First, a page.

At first glance the Office can appear rather complex and, indeed, even discouraging. A recent comment prompted the thought of 'dissecting' an Hour to illustrate how things fit together. Comments as to whether this is useful or otherwise would be much appreciated.
Vespers is perhaps the most familiar Hour so seems a good place to start.
Today's feast is that of St. Joseph Calasanctius, Confessor. The rite is double. However, as tomorrow's feast, St. Augustine of Hippo, is also of the same rank Vespers are 'from the Chapter of the following' . In practice (with the 1911-13 reforms) this really is the same as saying first Vespers of St. Augustine with a commemoration of the previous feast of St. Joseph Calasanctius.
In the Sanctoral section of the Breviary (or Antiphonale etc) the respective Common is indicated - for St. Augustine this is the Common of Confessor-Bishops, this is found after the Sanctoral section towards the end of the Breviary.
Vespers has the following elements:
1) The prayer Aperi, Domine is said followed by Pater and Ave. These prayers are said in a low voice.
2) Deus in adjutorium... and its response Domine ad adjuvandum.... are sung followed by the Doxology.
3) The antiphons and psalms are taken from the occuring feria, Wednesday. (This is a characteristic of the 1911-13 reform - prior to this a double feast would take its antiphons and psalms from the Common - this meant that 'from the Chapter of the following' made more sense). The first antiphon Beati omnes, qui timent Dominum is sung in full and is then followed by Ps. 127. A slight complication: as the words of the antiphon are the same opening words of the psalm they are not repeated and so the psalm continues with the words: qui ambulant in viis ejus. At the end of the psalm the Doxology is sung followed by the antiphon Beati omnes, qui timent Dominum.
4) The pattern of antiphon, psalm, Doxlogy, antiphon is repeated for the other four psalms of the Hour: Confundantur omnes, qui oderunt Sion, Ps 128 Saepe expugnaverunt..., Gloria Patri..., Confundantur omnes, qui oderunt Sion. etc., until the last antiphon after the fifth psalm , Elegit Dominus Sion in habitationem sibi.
5) The chapter is taken from the Common: Ecce sacerdos magnus qui in diebus suis placuit Deo... The hymn from the Common follows: Iste Confessor Domini... followed by the versicle Amavit eum Dominus... and its response Stolam gloriae...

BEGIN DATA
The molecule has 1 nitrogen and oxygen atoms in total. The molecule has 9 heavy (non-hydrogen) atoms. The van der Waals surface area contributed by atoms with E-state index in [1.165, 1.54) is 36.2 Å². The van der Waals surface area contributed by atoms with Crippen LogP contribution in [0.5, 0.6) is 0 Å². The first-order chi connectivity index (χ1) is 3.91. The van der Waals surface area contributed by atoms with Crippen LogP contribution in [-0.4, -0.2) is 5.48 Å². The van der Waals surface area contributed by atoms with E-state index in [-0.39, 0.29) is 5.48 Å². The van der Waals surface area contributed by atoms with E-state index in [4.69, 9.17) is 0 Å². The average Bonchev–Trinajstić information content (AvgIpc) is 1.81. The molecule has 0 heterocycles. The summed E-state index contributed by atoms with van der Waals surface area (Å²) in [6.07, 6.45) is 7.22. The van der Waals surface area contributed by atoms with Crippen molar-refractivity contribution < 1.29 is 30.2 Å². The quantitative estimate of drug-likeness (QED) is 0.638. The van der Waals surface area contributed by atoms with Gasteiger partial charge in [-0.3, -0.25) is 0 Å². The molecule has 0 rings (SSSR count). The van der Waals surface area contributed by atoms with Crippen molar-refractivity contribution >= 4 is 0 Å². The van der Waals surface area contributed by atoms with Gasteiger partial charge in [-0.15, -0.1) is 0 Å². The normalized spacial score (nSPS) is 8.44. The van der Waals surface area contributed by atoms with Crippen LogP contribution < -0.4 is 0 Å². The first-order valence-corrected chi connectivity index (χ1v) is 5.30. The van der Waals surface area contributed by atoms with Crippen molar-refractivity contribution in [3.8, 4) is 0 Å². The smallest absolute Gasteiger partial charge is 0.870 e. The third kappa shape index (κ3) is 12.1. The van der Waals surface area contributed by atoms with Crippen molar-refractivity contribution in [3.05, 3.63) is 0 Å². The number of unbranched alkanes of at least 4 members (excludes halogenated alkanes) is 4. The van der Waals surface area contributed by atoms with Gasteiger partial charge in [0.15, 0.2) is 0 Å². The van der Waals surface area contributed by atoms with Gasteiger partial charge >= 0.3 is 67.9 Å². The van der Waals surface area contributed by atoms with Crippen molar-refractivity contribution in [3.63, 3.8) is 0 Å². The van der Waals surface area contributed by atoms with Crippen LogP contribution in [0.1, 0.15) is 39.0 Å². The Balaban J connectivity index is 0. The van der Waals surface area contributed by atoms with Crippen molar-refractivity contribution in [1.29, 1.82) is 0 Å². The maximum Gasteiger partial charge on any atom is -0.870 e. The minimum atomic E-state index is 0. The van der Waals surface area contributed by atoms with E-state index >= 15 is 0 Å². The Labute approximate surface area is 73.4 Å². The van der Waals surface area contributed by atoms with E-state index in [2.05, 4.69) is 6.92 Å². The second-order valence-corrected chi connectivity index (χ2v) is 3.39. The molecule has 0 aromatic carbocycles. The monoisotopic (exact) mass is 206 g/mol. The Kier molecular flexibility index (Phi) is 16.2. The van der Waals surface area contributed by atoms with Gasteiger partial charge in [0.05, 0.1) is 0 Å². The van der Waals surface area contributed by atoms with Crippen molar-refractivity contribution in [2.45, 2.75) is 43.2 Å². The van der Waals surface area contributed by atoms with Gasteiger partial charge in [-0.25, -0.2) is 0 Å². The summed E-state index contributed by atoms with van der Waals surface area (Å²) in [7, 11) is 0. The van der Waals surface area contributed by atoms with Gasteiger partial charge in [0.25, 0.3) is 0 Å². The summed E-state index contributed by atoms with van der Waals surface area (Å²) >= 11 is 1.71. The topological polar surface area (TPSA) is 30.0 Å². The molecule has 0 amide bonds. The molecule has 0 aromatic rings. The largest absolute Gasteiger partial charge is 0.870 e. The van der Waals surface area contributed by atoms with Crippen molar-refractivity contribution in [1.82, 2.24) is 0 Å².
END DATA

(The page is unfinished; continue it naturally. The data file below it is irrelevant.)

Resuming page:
6) Then antiphon for the Magnificat, O Doctor optime...beate Augustine... is sung in full (conveniently printed in the Breviary under the texts for St. Augustine), followed by the Magnificat, Doxology and then the antiphon O Doctor... is repeated.
7) The greeting Dominus vobiscum is sung by the celebrant and after its response Oremus is sung followed by the prayer for the feast Adesto supplicationibus...
8) A commemoration of the 'before the chapter' office, St. Joseph Calasanctius, is now made. The antiphon for the Magnificat, Hic vir despiciens....is sung (but not the Magnificat again) and then the versicle Justum deduxit..., then Oremus and the collect Deus, qui per sanctum Josephum...
9) The above commemoration structure is repeated for St. Hermes whose feast is also August 28th: antiphon Iste sanctus..., versicle Gloria et honore..., response Et constituisti..., Oremus and the collect Deus, qui beatum Hermetum...
10) Now the normal ending of Vespers: Dominus vobiscum and its response, Benedicamus Domino and the response Deo gratias. Fidelium animae is said in a lower voice followed by Amen and a Pater said inaudibly.
11) The antiphon of the BVM follows: the versicle Dominus det nobis suam pacem with response Et vitam aeternam. Amen.; then Salve, Regina... its versicle Ora pro nobis... and response Ut digni... followed by Oremus and the collect Omnipotens sempiterne Deus..., the versicle Divinum auxilium... and response Amen.
12) At the end of the Office the prayer Sacrosanctae, the versicle Beata viscera... with response Et beata ubera.. followed by a final Pater and Ave.
The above took much longer to type than it would to actually sing or say! If this was helpful please remember in prayer the soul of the late Bernard Ford who first taught Rubricarius how to use the Breviary.